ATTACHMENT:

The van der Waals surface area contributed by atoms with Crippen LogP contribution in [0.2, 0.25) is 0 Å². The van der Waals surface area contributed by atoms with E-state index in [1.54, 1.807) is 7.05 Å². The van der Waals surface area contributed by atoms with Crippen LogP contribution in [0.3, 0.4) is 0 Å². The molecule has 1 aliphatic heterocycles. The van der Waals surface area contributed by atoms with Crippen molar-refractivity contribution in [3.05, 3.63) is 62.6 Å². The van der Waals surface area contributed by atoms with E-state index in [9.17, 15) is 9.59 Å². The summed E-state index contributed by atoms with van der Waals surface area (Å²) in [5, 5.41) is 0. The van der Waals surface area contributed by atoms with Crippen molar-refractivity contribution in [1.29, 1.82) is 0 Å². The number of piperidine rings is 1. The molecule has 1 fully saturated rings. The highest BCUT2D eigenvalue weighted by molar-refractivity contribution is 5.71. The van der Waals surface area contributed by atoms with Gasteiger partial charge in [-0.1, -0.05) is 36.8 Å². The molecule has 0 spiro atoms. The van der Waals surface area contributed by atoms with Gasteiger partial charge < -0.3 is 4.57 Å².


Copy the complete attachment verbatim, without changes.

The van der Waals surface area contributed by atoms with Crippen LogP contribution in [0.2, 0.25) is 0 Å². The van der Waals surface area contributed by atoms with E-state index in [1.54, 1.807) is 7.05 Å². The van der Waals surface area contributed by atoms with Crippen LogP contribution in [0.3, 0.4) is 0 Å². The molecule has 1 aliphatic heterocycles. The van der Waals surface area contributed by atoms with Crippen molar-refractivity contribution in [3.05, 3.63) is 62.6 Å². The van der Waals surface area contributed by atoms with E-state index in [9.17, 15) is 9.59 Å². The summed E-state index contributed by atoms with van der Waals surface area (Å²) in [5, 5.41) is 0. The van der Waals surface area contributed by atoms with Crippen molar-refractivity contribution in [1.29, 1.82) is 0 Å². The number of piperidine rings is 1. The molecule has 1 fully saturated rings. The highest BCUT2D eigenvalue weighted by molar-refractivity contribution is 5.71. The van der Waals surface area contributed by atoms with Gasteiger partial charge in [-0.1, -0.05) is 36.8 Å². The molecule has 0 spiro atoms. The van der Waals surface area contributed by atoms with Gasteiger partial charge < -0.3 is 4.57 Å².